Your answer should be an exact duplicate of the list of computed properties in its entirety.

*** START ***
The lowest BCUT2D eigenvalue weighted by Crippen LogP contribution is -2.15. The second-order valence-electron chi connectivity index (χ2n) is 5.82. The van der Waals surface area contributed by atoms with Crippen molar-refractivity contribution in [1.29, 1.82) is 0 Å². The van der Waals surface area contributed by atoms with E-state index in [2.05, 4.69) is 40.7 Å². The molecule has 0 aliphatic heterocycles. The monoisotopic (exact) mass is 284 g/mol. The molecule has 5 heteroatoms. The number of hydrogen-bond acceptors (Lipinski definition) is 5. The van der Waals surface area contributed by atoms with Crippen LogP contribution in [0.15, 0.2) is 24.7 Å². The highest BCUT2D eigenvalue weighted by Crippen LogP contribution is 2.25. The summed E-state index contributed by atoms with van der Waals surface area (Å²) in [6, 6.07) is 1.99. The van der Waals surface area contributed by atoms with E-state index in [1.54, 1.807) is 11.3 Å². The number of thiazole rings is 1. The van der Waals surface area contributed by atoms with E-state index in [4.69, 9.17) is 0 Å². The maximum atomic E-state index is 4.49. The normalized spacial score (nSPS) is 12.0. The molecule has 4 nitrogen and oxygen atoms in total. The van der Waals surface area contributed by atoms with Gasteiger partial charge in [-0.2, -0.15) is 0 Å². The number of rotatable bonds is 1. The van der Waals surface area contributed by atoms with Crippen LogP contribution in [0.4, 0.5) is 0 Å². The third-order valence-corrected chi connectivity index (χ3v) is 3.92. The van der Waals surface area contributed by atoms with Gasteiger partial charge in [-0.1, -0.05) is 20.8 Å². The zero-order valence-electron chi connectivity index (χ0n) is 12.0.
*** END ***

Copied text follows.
The lowest BCUT2D eigenvalue weighted by Crippen LogP contribution is -2.15. The second-order valence-electron chi connectivity index (χ2n) is 5.82. The van der Waals surface area contributed by atoms with Crippen molar-refractivity contribution in [1.29, 1.82) is 0 Å². The van der Waals surface area contributed by atoms with E-state index in [2.05, 4.69) is 40.7 Å². The molecule has 0 aliphatic heterocycles. The monoisotopic (exact) mass is 284 g/mol. The molecule has 5 heteroatoms. The number of hydrogen-bond acceptors (Lipinski definition) is 5. The van der Waals surface area contributed by atoms with Crippen LogP contribution in [0.15, 0.2) is 24.7 Å². The highest BCUT2D eigenvalue weighted by Crippen LogP contribution is 2.25. The summed E-state index contributed by atoms with van der Waals surface area (Å²) in [6, 6.07) is 1.99. The van der Waals surface area contributed by atoms with E-state index in [1.54, 1.807) is 11.3 Å². The number of thiazole rings is 1. The van der Waals surface area contributed by atoms with E-state index in [4.69, 9.17) is 0 Å². The maximum atomic E-state index is 4.49. The normalized spacial score (nSPS) is 12.0. The molecule has 4 nitrogen and oxygen atoms in total. The van der Waals surface area contributed by atoms with Gasteiger partial charge in [-0.2, -0.15) is 0 Å². The number of rotatable bonds is 1. The van der Waals surface area contributed by atoms with Crippen LogP contribution in [0.4, 0.5) is 0 Å². The third-order valence-corrected chi connectivity index (χ3v) is 3.92. The van der Waals surface area contributed by atoms with Gasteiger partial charge in [-0.1, -0.05) is 20.8 Å². The zero-order valence-electron chi connectivity index (χ0n) is 12.0.